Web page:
Things certainly seemed to be looking up for Andrew Trumbetti entering his sophomore season at Notre Dame.
After making an impressive collegiate debut in 2014 as a true freshman defensive end – playing in 12 games, recording at least one tackle in eight of them and finishing with 5 ½ tackles for loss and a sack – the next step in the evolution of the 6-foot-3 ½, 260-pounder from Demarest, N.J. was expected in 2015.
But when nose tackle Jarron Jones suffered a regular-season-ending knee injury in August, the domino effect along the Irish defensive line took Trumbetti to places he did not anticipate. The simple switch from one defensive end position to the other became a personal albatross instead of a golden opportunity.
Jones’ injury forced “big end” Isaac Rochell to prepare for reps on the inside of the Irish line as well as outside, where his strength would help compensate for the loss of the 315-pound Jones.
So instead of competing with senior Romeo Okwara at the rush end spot – which is where he did his best work as a true freshman – Trumbetti was forced into a “square peg, round hole” scenario that bogged him down throughout much of his sophomore campaign. Even when there were sack opportunities for Trumbetti during the regular season, he couldn’t capitalize.
“When there were a few injuries, they moved me to strongside defensive end,” said Trumbetti, who registered tackles for loss in six games as a freshman, including a critical sack in a home victory over Stanford.
“I was skeptical about it because I’m not as big as Isaac. I was about 25 pounds underweight. When I got a chance to contribute more late in the season, it just felt good going out there and being able to do what I could for the team.”
But those opportunities proved to be few and far between compared to his rookie campaign. After finishing with 21 tackles in ’14, Trumbetti entered the Fiesta Bowl against Ohio State with a mere 12 stops, including no sacks and a half-a-tackle during the regular season (against Texas in the season-opener).
With playing time in November came productivity. Jerry Tillery had hit the freshman wall, and fellow nose tackle Daniel Cage was fighting through his second season at Notre Dame where stamina and the nicks of a long football season began to take their toll.
When Trumbetti made his first start of the season against Wake Forest in the 10th game, he promptly put himself in the right place at the right time for a 28-yard interception return for a touchdown. When he started again next week against Boston College, Trumbetti recorded three tackles – a high-water mark for the season.
With Sheldon Day suffering what the Irish originally thought was a broken foot during preparation for Ohio State, the need for Rochell to slide inside for reps was even more acute. Trumbetti started his third game in four outings and saved the best of his sophomore campaign for last.
He was credited with four solo tackles, a sack, two tackles for loss and a pair of quarterback hurries against the Buckeyes. As the game unfolded, Trumbetti began showing up around the football on consecutive plays, prompting ESPN play-by-play man Sean McDonough to rave over his suddenly dominant performance.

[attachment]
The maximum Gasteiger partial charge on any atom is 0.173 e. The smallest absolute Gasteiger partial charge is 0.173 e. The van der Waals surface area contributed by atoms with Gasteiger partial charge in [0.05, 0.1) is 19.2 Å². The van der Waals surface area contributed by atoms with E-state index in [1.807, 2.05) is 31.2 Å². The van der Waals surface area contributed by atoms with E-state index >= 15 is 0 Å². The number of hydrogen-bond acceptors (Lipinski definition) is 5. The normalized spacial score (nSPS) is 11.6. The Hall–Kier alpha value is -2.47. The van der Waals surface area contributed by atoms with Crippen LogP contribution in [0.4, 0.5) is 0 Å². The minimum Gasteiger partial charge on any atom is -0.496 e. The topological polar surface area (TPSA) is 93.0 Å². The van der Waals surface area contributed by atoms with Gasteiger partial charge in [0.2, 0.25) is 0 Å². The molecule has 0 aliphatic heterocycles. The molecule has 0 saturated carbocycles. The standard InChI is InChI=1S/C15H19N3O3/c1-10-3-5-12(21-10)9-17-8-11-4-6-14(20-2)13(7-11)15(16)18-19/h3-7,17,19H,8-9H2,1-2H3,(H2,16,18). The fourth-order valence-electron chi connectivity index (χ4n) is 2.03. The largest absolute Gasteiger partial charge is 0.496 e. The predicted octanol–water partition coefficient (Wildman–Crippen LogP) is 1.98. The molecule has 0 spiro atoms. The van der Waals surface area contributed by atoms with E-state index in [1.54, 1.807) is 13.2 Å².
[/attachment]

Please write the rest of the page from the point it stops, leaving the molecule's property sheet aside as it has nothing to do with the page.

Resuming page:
Among the standout plays by Trumbetti was a beautiful job of slipping between two blockers and stopping quarterback J.T. Barrett for a one-yard gain. He discarded running back Ezekiel Elliott to make his first sack of the season. He ran down Elliott from the backside for a two-yard loss. He teamed up with James Onwualu to sack Barrett in the fourth quarter as the Irish forced one of three field goals.
With Okwara out the door, Trumbetti becomes the heir apparent at the rush end position, which is his most natural fit. He’ll enter the spring of ’16 as the only notable pass-rushing threat on the roster with a mere two sacks to his name.
Clearly, however, it was a step forward for Trumbetti from the Wake Forest game through the Fiesta Bowl.
“Honestly, I don’t know where next year is going to take me,” Trumbetti said. “I don’t know if they’ll have me playing strongside or weakside. I’m sure I will (play weakside), but I really don’t know yet.
“I’m not going to speak for the coaches because it’s ultimately their decision. Maybe they’ll move me (to weakside) and make that my permanent position.”
Odds are they will. Not only was that Trumbetti’s most productive position, but Okwara is gone, and although Day is too, Jones, Tillery and Cage all return inside in ’16 and the Irish need pass rushers.
Trumbetti not only anticipates a greater role in ’16, but also is relishing his move into the “upperclassmen” classification as the new leadership emerges on the Irish defensive line.
“We have great leaders from the top,” Trumbetti said. “It’s a matter of the juniors becoming seniors and becoming great leaders.
“Isaac Rochell has got to be a great leader next year. He’s got to hold people accountable. He was good this year, but Sheldon was the guy. Next year, Isaac is going to be the guy.”
And chances are, Trumbetti once again will be the guy who was ascending as a freshman before taking one for the team in 2015.